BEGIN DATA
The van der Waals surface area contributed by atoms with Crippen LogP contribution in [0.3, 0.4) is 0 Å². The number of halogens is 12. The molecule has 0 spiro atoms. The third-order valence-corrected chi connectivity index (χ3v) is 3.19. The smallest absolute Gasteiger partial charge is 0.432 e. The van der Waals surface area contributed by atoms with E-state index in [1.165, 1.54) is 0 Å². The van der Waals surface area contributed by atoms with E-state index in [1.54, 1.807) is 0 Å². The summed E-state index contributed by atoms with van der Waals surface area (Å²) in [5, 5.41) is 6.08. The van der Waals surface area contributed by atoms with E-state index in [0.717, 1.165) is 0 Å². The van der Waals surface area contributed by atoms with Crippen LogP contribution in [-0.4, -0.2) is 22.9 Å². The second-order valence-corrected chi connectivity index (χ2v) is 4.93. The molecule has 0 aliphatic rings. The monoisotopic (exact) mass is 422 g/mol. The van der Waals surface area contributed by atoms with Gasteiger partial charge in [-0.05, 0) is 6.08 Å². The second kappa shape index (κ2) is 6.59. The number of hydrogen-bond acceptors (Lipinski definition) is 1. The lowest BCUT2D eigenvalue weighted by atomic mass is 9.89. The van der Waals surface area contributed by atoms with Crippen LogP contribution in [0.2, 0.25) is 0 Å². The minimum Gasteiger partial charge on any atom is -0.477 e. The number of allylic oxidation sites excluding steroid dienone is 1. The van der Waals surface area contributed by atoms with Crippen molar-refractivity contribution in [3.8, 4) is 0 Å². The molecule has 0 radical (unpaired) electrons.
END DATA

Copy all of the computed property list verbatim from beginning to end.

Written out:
The van der Waals surface area contributed by atoms with Crippen LogP contribution in [0.3, 0.4) is 0 Å². The number of halogens is 12. The molecule has 0 spiro atoms. The third-order valence-corrected chi connectivity index (χ3v) is 3.19. The smallest absolute Gasteiger partial charge is 0.432 e. The van der Waals surface area contributed by atoms with E-state index in [1.165, 1.54) is 0 Å². The van der Waals surface area contributed by atoms with E-state index in [1.54, 1.807) is 0 Å². The summed E-state index contributed by atoms with van der Waals surface area (Å²) in [5, 5.41) is 6.08. The van der Waals surface area contributed by atoms with E-state index in [0.717, 1.165) is 0 Å². The van der Waals surface area contributed by atoms with Crippen LogP contribution in [-0.4, -0.2) is 22.9 Å². The second-order valence-corrected chi connectivity index (χ2v) is 4.93. The molecule has 0 aliphatic rings. The monoisotopic (exact) mass is 422 g/mol. The van der Waals surface area contributed by atoms with Gasteiger partial charge in [-0.05, 0) is 6.08 Å². The second kappa shape index (κ2) is 6.59. The number of hydrogen-bond acceptors (Lipinski definition) is 1. The lowest BCUT2D eigenvalue weighted by atomic mass is 9.89. The van der Waals surface area contributed by atoms with Crippen LogP contribution in [0.2, 0.25) is 0 Å². The minimum Gasteiger partial charge on any atom is -0.477 e. The number of allylic oxidation sites excluding steroid dienone is 1. The van der Waals surface area contributed by atoms with Crippen molar-refractivity contribution in [3.8, 4) is 0 Å². The molecule has 0 radical (unpaired) electrons.